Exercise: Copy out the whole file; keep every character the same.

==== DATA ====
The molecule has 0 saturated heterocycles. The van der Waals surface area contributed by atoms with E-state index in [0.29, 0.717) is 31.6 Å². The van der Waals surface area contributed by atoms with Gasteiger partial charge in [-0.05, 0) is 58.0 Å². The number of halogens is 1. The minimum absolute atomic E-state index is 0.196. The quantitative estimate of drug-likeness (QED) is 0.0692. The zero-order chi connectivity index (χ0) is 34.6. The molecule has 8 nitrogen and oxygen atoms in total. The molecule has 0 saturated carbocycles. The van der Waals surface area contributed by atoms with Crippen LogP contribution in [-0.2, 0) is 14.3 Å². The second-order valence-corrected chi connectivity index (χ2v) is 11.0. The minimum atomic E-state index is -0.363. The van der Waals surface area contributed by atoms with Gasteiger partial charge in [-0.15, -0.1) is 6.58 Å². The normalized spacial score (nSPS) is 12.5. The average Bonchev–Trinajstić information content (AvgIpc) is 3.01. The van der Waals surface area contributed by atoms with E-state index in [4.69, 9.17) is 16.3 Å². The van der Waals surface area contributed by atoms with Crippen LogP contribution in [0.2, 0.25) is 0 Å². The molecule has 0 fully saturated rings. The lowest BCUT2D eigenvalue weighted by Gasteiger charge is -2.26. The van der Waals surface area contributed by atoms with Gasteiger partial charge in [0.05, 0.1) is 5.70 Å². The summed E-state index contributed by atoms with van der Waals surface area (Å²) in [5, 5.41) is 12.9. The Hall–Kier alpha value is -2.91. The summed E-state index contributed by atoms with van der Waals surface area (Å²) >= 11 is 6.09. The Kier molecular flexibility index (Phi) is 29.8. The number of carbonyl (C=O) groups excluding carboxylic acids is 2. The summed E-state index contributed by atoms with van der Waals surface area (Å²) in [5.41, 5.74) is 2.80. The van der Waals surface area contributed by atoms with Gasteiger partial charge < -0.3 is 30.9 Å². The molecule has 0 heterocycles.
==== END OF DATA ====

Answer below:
The molecule has 0 saturated heterocycles. The van der Waals surface area contributed by atoms with E-state index in [0.29, 0.717) is 31.6 Å². The van der Waals surface area contributed by atoms with Gasteiger partial charge in [-0.05, 0) is 58.0 Å². The number of halogens is 1. The minimum absolute atomic E-state index is 0.196. The quantitative estimate of drug-likeness (QED) is 0.0692. The zero-order chi connectivity index (χ0) is 34.6. The molecule has 8 nitrogen and oxygen atoms in total. The molecule has 0 saturated carbocycles. The van der Waals surface area contributed by atoms with Crippen LogP contribution in [-0.2, 0) is 14.3 Å². The second-order valence-corrected chi connectivity index (χ2v) is 11.0. The minimum atomic E-state index is -0.363. The van der Waals surface area contributed by atoms with Gasteiger partial charge in [-0.15, -0.1) is 6.58 Å². The normalized spacial score (nSPS) is 12.5. The average Bonchev–Trinajstić information content (AvgIpc) is 3.01. The van der Waals surface area contributed by atoms with E-state index in [4.69, 9.17) is 16.3 Å². The van der Waals surface area contributed by atoms with Crippen LogP contribution in [0.2, 0.25) is 0 Å². The molecule has 0 fully saturated rings. The lowest BCUT2D eigenvalue weighted by Gasteiger charge is -2.26. The van der Waals surface area contributed by atoms with Gasteiger partial charge in [0.05, 0.1) is 5.70 Å². The summed E-state index contributed by atoms with van der Waals surface area (Å²) in [5, 5.41) is 12.9. The Hall–Kier alpha value is -2.91. The summed E-state index contributed by atoms with van der Waals surface area (Å²) >= 11 is 6.09. The Kier molecular flexibility index (Phi) is 29.8. The number of carbonyl (C=O) groups excluding carboxylic acids is 2. The summed E-state index contributed by atoms with van der Waals surface area (Å²) in [5.41, 5.74) is 2.80. The van der Waals surface area contributed by atoms with Gasteiger partial charge < -0.3 is 30.9 Å². The molecule has 0 heterocycles.